Helen Pierce (University of Aberdeen)
Within the first volume of Thomas Pennant’s extra-illustrated Tour in Wales are two drawings by the English artist Francis Place. Place was a member of the York Virtuosi, a collection of largely independently-wealthy gentlemen, active in York and the north of England during the late seventeenth and early eighteenth centuries, with a shared enthusiasm for travel, antiquarianism, natural philosophy, and the visual arts.
Place is known to have visited Wales twice. In 1678, he and William Lodge, a fellow artist and member of the Virtuosi, journeyed around South Wales, reportedly covering an impressive 700 miles on foot over a period of seven weeks. Pen-and-ink sketches of this tour, which was combined with leisurely episodes of fishing, are preserved in the Victoria and Albert Museum, and the National Museum of Wales. Yet it was not all art and angling: Place and Lodge were, quite literally, ‘strangers’ as they travelled from Yorkshire as far west as Pembroke Castle, and were reportedly arrested at Chester on suspicion of being Jesuit spies, with friends having to vouch for their innocence before they were released.
Despite this experience, Place found himself back in Chester, reluctantly or otherwise, in 1699. He was returning to his home in York from a further sketching tour, this time having travelled in Ireland between Drogheda and Waterford. From Holyhead to Chester, he continued to draw vistas and landmarks including St Winefrid’s Well, just outside Flint. He also reproduced his sketch of this pilgrimage site as a detailed etching which was then published in London by Pierce Tempest, a fellow native of Yorkshire. This image was an enduring, and apparently commercially-successful one, since it was republished several times during the 1750s by two further London printsellers, John Bowles and Robert Sayer.
Thomas Pennant acquired one of Sayer’s prints of St Winefrid’s Well (with its original imprint, mentioning both Place and Tempest, firmly erased and replaced with Sayer’s details) which was pasted into his extra-illustrated copy of A Tour in Wales, now held in the National Library of Wales.
Also included in the first volume of Pennant’s guide to Wales are two original drawings by Francis Place, executed in pen and ink with light washes of watercolour. One depicts the west side of Hawarden Castle with a distant view of Chester, the other, of Flint Castle, has been annotated by the artist to indicate specific landmarks: ‘West Chester’ ‘The West Side of Flint Castle in 1699’ and ‘& Bestone [Beeston] Castle’.
Beneath the drawing of Flint Castle is a faint inscription in pencil, written by Thomas Pennant himself: ‘Drawn by F. Place and presented by D Perrot See Walpole’s Engravers’. Horace Walpole was an acquaintance and occasional correspondent of Pennant’s, and his Catalogue of Engravers Who Have Been Born or Resided in England, first published in 1764, would have been an essential reference book as the illustrations for A Tour in Wales were assembled. ‘D Perrot’ appears to be a misnomer for Francis Parrott, Place’s grandson, who had inherited the artist’s personal collection of artworks. Following Place’s death in 1728, the contents of what were termed in his will as ‘the pictures in my house, pictures prints drawings & other things belonging to my painting room’ had been kept and passed down through the family, with the collection remaining largely intact until it was auctioned the 1930s. Thomas Pennant’s note in A Tour in Wales, however, confirms that certain items had left the collection much earlier, as gifts or donations. Francis Parrott’s ‘presentation’ of his grandfather’s drawings of Hawarden Castle and Flint Castle to Thomas Pennant also echoes the earlier activities of Francis Place, who donated a number of items, including his own drawing of Tynemouth Castle, to the extensive cabinet of curiosities established by his fellow York Virtuoso, Ralph Thoresby.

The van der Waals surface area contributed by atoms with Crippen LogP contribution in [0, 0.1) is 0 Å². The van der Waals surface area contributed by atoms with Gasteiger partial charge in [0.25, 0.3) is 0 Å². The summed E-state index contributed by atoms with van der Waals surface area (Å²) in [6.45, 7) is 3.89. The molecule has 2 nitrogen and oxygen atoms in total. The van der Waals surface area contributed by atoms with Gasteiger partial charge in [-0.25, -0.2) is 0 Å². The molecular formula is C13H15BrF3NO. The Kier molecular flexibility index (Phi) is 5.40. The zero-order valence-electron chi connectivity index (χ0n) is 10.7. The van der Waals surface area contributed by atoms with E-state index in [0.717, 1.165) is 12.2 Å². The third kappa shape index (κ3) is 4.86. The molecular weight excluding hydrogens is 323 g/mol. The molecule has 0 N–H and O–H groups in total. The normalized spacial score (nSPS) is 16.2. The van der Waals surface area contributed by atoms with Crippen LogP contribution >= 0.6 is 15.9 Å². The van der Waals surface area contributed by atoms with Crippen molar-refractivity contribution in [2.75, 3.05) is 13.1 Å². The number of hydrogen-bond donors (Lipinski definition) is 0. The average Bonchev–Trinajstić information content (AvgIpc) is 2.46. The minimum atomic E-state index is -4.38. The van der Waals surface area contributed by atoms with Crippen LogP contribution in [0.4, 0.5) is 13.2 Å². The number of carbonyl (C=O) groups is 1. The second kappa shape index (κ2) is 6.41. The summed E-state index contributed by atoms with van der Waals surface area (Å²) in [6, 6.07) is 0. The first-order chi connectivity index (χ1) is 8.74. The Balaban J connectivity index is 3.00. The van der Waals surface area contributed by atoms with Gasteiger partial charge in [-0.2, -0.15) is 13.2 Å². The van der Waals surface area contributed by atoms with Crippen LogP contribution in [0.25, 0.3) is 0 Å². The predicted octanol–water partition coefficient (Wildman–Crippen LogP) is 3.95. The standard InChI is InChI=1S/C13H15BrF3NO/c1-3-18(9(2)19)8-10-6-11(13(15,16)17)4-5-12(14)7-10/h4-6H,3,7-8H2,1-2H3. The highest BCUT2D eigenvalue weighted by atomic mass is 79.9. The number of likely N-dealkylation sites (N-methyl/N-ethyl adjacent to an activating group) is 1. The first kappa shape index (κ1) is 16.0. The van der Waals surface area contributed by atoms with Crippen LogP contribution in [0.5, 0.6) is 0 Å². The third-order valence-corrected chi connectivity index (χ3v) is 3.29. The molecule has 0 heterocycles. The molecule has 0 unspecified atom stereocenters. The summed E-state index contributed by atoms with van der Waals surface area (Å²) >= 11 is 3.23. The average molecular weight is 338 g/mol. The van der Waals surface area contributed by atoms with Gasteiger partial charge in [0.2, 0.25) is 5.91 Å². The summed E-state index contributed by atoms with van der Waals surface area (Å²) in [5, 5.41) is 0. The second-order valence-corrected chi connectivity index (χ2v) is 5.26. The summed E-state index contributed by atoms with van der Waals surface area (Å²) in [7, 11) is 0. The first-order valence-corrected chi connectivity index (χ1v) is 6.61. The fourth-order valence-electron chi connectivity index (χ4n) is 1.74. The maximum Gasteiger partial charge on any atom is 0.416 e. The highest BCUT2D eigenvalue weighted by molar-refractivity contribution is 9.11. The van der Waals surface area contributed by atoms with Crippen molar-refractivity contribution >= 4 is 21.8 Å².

We know that Francis Place tended to draw his landscape subjects, quite literally, on the spot, using small-scale, portable sketchbooks, and although some of these drawings were subsequently revised into prints, such as that of St Winefrid’s Well, many seem to have been made simply for pleasure. Place represents a particularly early example of the artist as tourist around Britain, exploring and visually recording parts of the country which were slowly becoming accessible to outsiders. Having returned to Yorkshire from Ireland via Wales, Place’s next sketching tour took him to Scotland in 1701, where surviving drawings indicate that he visited Dunbar, Stirling, Glasgow and Dumbarton, taking a particular interest, as he had in North Wales, in castles and fortifications. The recording of a further, now untraced drawing of ‘Highlands Scotland’ in the collection of Place’s drawings which were handed down through his family, suggests that his artistic activities as a curious traveller were, for the early eighteenth century, remarkably novel and ambitious in their scope.
Richard Tyler, Francis Place, 1647-1728, York: H Morley & Sons, 1971.
Emily O’Reilly, Wales 1678: Reconstructing the earliest on-the-spot sketches of Wales
Susan Owens, The Art of Drawing: British Masters and Methods Since 1600, London: V&A Publishing, 2013, Chapter 2.